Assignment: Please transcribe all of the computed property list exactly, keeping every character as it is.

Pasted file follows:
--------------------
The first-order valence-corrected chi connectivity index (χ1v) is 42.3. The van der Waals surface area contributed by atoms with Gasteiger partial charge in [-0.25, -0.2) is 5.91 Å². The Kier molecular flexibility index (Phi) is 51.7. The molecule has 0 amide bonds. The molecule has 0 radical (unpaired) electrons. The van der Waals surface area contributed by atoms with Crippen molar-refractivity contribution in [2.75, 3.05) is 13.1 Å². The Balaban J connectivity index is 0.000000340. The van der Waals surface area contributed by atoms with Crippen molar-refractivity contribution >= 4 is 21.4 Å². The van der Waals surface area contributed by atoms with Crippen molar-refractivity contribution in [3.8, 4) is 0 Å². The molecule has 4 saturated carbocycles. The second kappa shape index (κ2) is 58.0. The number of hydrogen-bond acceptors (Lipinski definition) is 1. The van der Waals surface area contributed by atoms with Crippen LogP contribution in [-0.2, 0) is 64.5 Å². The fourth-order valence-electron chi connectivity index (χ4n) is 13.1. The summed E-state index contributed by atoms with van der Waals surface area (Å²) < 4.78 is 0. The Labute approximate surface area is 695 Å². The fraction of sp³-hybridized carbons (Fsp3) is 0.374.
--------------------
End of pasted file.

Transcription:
The first-order valence-corrected chi connectivity index (χ1v) is 42.3. The van der Waals surface area contributed by atoms with Gasteiger partial charge in [-0.25, -0.2) is 5.91 Å². The Kier molecular flexibility index (Phi) is 51.7. The molecule has 0 amide bonds. The molecule has 0 radical (unpaired) electrons. The van der Waals surface area contributed by atoms with Crippen molar-refractivity contribution in [2.75, 3.05) is 13.1 Å². The Balaban J connectivity index is 0.000000340. The van der Waals surface area contributed by atoms with Crippen molar-refractivity contribution >= 4 is 21.4 Å². The van der Waals surface area contributed by atoms with Crippen molar-refractivity contribution in [3.8, 4) is 0 Å². The molecule has 4 saturated carbocycles. The second kappa shape index (κ2) is 58.0. The number of hydrogen-bond acceptors (Lipinski definition) is 1. The van der Waals surface area contributed by atoms with Crippen LogP contribution in [-0.2, 0) is 64.5 Å². The fourth-order valence-electron chi connectivity index (χ4n) is 13.1. The summed E-state index contributed by atoms with van der Waals surface area (Å²) < 4.78 is 0. The Labute approximate surface area is 695 Å². The fraction of sp³-hybridized carbons (Fsp3) is 0.374.